But yes it should work fine at 2.7Ghz, but the question is, will the rest of your system, you'd need to hit 295 FSB, for which you'd ideally want DDR2-600 (800 in actuality). Although you could run it not 1:1.

BUT 295 is probably quite low for an OC even on stock cooling.

BUT2 you may have to disable EIST and some of the features that make it cooler.
November 8, 2006 10:40:47 AM

What does EIST do?
AI Booster allows one to configure the Multiplier and FSB settings, so maybe ill try using that. Does anyone have like a brief summary on all of Asus' accronyms and abreviations etc? lol
a c 85 à CPUs
November 8, 2006 10:52:15 AM

There is a guide to overclocking in the overlcocking/cpu section as a sticky. Read it, it will be useful.

EIST is intel speak for speedstep, i.e. it slows down under no load.

Unless you go water there will be a price to pay in terms of heat and therefore noise. But some very high OC's 3.2-3.4Ghz (although I have no examples to hand) are reached under air and under stock cooling, just make sure you have decent temps first.

It is recommended to do OCing in bios and not using AI booster etc. Read the guide and then see what you think.
November 8, 2006 10:56:17 AM

OK, will check that out..

So will it be better to just turn EIST off even if you dont plan to OC? My cpu runs very cool CoreTemp registers temps @40 - 43 degrees celcius on a load.
What other feature do you recommend i turn off?
a c 85 à CPUs
November 8, 2006 11:01:38 AM

If you are not overclocking leave it on, it will just turn the multiplier down to x6 when idle, and give idle temps of low 30's according to core temp. It will virtually instananeously pick up and go back to x9 when power is needed. It will only do this if the power profile is set to laptop/portable.

You may be able to turn it back on once you have found your settings, but I think it makes the system less stable, which is normally not a problem, but is a problem when OC'd as you are much cloer to the edge, and it may puch you over.

BTW they are very very nice load temps.
November 8, 2006 11:11:13 AM

I get those temps because my CPU is running at stock frequency.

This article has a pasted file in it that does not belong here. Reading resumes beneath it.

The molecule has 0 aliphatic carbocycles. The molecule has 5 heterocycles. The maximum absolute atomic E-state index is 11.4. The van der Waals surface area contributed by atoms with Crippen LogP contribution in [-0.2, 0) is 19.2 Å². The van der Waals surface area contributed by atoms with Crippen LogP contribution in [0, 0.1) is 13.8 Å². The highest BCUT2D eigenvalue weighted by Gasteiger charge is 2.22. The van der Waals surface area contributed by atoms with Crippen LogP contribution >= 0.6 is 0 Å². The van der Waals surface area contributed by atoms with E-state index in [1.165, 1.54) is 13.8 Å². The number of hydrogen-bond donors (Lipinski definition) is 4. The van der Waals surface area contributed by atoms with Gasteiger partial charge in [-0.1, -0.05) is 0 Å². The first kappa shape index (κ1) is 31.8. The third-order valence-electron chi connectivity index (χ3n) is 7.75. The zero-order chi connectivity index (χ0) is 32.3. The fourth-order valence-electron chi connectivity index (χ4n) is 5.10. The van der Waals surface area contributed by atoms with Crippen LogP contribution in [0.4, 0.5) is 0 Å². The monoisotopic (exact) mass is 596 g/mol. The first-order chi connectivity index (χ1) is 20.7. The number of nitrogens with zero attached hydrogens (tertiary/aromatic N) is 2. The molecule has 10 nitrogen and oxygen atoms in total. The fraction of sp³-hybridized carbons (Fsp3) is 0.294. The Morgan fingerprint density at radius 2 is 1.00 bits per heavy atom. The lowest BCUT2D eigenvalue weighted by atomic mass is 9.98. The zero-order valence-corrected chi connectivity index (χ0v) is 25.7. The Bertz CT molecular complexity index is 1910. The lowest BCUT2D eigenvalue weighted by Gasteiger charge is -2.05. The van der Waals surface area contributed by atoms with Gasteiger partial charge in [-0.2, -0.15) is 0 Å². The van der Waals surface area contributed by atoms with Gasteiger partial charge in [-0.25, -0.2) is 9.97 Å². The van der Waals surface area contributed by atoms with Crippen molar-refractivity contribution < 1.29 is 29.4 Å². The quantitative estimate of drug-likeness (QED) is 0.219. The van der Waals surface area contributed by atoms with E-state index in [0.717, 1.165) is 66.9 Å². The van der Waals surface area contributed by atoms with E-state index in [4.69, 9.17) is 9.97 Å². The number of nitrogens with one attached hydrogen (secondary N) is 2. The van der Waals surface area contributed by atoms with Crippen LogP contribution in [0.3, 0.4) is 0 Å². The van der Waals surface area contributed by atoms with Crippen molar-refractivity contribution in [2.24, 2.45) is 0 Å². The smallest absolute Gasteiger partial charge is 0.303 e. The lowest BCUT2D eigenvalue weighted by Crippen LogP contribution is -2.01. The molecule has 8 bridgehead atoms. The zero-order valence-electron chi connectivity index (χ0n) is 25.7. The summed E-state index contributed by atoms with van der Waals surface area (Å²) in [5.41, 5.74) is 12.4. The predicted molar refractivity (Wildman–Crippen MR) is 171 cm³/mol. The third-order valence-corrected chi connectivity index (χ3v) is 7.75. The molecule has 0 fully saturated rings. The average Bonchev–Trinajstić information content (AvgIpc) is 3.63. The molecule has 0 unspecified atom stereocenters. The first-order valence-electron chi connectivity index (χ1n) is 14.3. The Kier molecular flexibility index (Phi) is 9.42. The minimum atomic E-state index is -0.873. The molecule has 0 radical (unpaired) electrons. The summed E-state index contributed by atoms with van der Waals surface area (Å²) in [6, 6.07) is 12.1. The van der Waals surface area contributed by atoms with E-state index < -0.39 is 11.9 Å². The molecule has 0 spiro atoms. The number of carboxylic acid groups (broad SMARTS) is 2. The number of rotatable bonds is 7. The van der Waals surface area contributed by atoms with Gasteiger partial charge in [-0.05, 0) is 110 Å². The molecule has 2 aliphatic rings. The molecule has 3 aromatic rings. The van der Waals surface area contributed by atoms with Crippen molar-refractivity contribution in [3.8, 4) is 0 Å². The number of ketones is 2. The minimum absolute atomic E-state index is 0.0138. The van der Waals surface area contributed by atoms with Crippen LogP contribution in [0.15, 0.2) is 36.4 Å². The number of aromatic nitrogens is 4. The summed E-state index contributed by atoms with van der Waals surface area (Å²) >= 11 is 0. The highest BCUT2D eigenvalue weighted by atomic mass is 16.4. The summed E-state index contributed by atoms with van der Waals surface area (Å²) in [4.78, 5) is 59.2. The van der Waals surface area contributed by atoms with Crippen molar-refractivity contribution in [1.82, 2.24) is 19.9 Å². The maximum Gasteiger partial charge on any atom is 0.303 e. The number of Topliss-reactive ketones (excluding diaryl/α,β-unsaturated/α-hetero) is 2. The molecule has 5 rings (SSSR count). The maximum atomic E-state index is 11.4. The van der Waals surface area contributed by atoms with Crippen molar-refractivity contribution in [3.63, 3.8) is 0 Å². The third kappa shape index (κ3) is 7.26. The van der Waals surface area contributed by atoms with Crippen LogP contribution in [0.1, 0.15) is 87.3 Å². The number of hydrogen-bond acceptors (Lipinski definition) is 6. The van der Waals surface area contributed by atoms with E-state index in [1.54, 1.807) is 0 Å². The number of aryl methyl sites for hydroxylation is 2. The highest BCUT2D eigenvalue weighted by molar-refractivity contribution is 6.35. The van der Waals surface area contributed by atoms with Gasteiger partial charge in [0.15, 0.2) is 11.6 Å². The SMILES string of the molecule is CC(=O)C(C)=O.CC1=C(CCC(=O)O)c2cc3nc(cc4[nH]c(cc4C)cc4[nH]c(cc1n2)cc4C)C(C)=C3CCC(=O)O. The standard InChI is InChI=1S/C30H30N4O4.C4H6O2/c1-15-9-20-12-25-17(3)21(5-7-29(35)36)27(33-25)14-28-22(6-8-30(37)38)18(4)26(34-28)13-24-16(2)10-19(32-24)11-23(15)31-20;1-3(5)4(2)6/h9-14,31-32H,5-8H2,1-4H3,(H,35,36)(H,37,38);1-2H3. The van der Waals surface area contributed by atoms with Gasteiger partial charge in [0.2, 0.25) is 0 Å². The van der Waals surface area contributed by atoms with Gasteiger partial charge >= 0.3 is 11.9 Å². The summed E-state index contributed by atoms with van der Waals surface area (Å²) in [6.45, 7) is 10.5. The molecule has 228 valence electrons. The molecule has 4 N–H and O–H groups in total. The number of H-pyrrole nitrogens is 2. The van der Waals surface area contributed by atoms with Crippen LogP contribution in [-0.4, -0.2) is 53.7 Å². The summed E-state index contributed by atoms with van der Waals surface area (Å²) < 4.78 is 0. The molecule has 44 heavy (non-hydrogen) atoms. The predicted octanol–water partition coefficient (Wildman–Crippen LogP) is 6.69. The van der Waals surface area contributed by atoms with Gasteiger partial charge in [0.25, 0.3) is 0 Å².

I havent OC'd it at all. My case has excellent ventilation too

1 x 120mm exhaust fan
1 x 120mm fan in the front (blows on HDDs)
1 x 80mm Side panel fan

I also mounted that extra small fan that comes bundled with the MoBo so that it blows onto the RAM.

But thanks for the advice, but ill have to admit that i dont actually like the idea of OC'ing my pc.. Im a paranoid dude :) 
a c 85 à CPUs
November 8, 2006 11:22:33 AM

all at stock too, don't see point in OC right now, no visible benefit, also I like it cool n quiet, so to speak. Also my mobo won't OC. I might push it to the E6700 values, but not beyond that. I'm 33-34 idle and 45-47 load.
November 8, 2006 11:29:01 AM

For sure, its fast enough. I mean it kills a FX 62 for crying out loud! LOL

Im very happy with my rig at the moment, but i was just trying to find out how to OC incase ill need to in the future.

My pc is a bit noisy though with all those fans :( 
November 8, 2006 12:04:17 PM

yeah you don't have to oc. 2 years down the line you'll be able to squeeze another 30% out of your processor if you want to though :) 
November 8, 2006 12:14:07 PM

If you want to OC, just check out Wusy's guide. OC'ing is up to you if you want to fiddle with your system, a small OC will net marginal improvement, but it can be done very easy... your choice.
November 8, 2006 12:14:15 PM

To be honest, I'm not quite sure how to get rid of the noise. I have a P180B case with 2 *120 fans for exhaust and 120mm fan intake which is blowing onto my hot ATI X1900XT and SB of my mobo. As for as overclocks go, you might want to invest in an aftermarket cooler. I must admit though, your CPU temp @ load is quite impressive seeing as mine on stock was going well over 60C. With the E6600, I've been able to push it up to 3.4 GHz (can't quite reach 3.6 though :( ). But at 333 * 9 = 2.99GHz, I'm satisfied. Honestly, I wish I had a X6800 just so I could compare the performance of both chips. However, I'm curious as how it would perform memory wise considering that with my CPU overclocked, I can run a 1:1 ratio and the RAM would be 67 MHz faster if I left the memory speed on a 1:1 ratio with an X6800.